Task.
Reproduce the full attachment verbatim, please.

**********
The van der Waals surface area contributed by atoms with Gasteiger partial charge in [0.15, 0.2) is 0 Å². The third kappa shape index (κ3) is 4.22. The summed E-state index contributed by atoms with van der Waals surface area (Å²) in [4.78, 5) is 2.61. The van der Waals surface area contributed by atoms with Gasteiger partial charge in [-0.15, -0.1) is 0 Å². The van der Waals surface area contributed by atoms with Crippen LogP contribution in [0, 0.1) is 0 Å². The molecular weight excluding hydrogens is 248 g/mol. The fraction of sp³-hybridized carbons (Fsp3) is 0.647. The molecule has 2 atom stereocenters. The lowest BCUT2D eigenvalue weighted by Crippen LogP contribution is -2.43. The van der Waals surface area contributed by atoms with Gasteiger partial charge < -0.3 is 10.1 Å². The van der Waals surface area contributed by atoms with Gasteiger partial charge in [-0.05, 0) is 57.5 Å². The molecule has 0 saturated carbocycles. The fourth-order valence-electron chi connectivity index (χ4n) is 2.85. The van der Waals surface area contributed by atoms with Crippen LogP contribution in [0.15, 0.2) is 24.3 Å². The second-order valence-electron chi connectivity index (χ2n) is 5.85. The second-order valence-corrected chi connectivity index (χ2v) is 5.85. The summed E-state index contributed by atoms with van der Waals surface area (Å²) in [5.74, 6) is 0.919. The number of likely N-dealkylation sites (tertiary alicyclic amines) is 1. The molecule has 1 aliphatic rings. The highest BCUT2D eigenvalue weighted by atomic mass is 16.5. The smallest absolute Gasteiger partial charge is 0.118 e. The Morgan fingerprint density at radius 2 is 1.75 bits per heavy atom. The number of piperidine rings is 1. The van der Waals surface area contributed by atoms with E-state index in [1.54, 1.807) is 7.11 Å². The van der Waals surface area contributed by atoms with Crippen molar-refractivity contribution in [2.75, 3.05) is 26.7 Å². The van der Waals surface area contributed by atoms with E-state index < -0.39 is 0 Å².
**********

The van der Waals surface area contributed by atoms with Gasteiger partial charge in [0.15, 0.2) is 0 Å². The third kappa shape index (κ3) is 4.22. The summed E-state index contributed by atoms with van der Waals surface area (Å²) in [4.78, 5) is 2.61. The van der Waals surface area contributed by atoms with Gasteiger partial charge in [-0.15, -0.1) is 0 Å². The van der Waals surface area contributed by atoms with Crippen LogP contribution in [0, 0.1) is 0 Å². The molecular weight excluding hydrogens is 248 g/mol. The fraction of sp³-hybridized carbons (Fsp3) is 0.647. The molecule has 2 atom stereocenters. The lowest BCUT2D eigenvalue weighted by Crippen LogP contribution is -2.43. The van der Waals surface area contributed by atoms with Gasteiger partial charge < -0.3 is 10.1 Å². The van der Waals surface area contributed by atoms with Gasteiger partial charge in [-0.05, 0) is 57.5 Å². The molecule has 0 saturated carbocycles. The fourth-order valence-electron chi connectivity index (χ4n) is 2.85. The van der Waals surface area contributed by atoms with Crippen LogP contribution in [0.15, 0.2) is 24.3 Å². The second-order valence-electron chi connectivity index (χ2n) is 5.85. The second-order valence-corrected chi connectivity index (χ2v) is 5.85. The summed E-state index contributed by atoms with van der Waals surface area (Å²) in [5.74, 6) is 0.919. The number of likely N-dealkylation sites (tertiary alicyclic amines) is 1. The molecule has 1 aliphatic rings. The highest BCUT2D eigenvalue weighted by atomic mass is 16.5. The smallest absolute Gasteiger partial charge is 0.118 e. The Morgan fingerprint density at radius 2 is 1.75 bits per heavy atom. The number of piperidine rings is 1. The van der Waals surface area contributed by atoms with E-state index in [1.54, 1.807) is 7.11 Å². The van der Waals surface area contributed by atoms with Crippen molar-refractivity contribution in [2.75, 3.05) is 26.7 Å². The van der Waals surface area contributed by atoms with E-state index < -0.39 is 0 Å².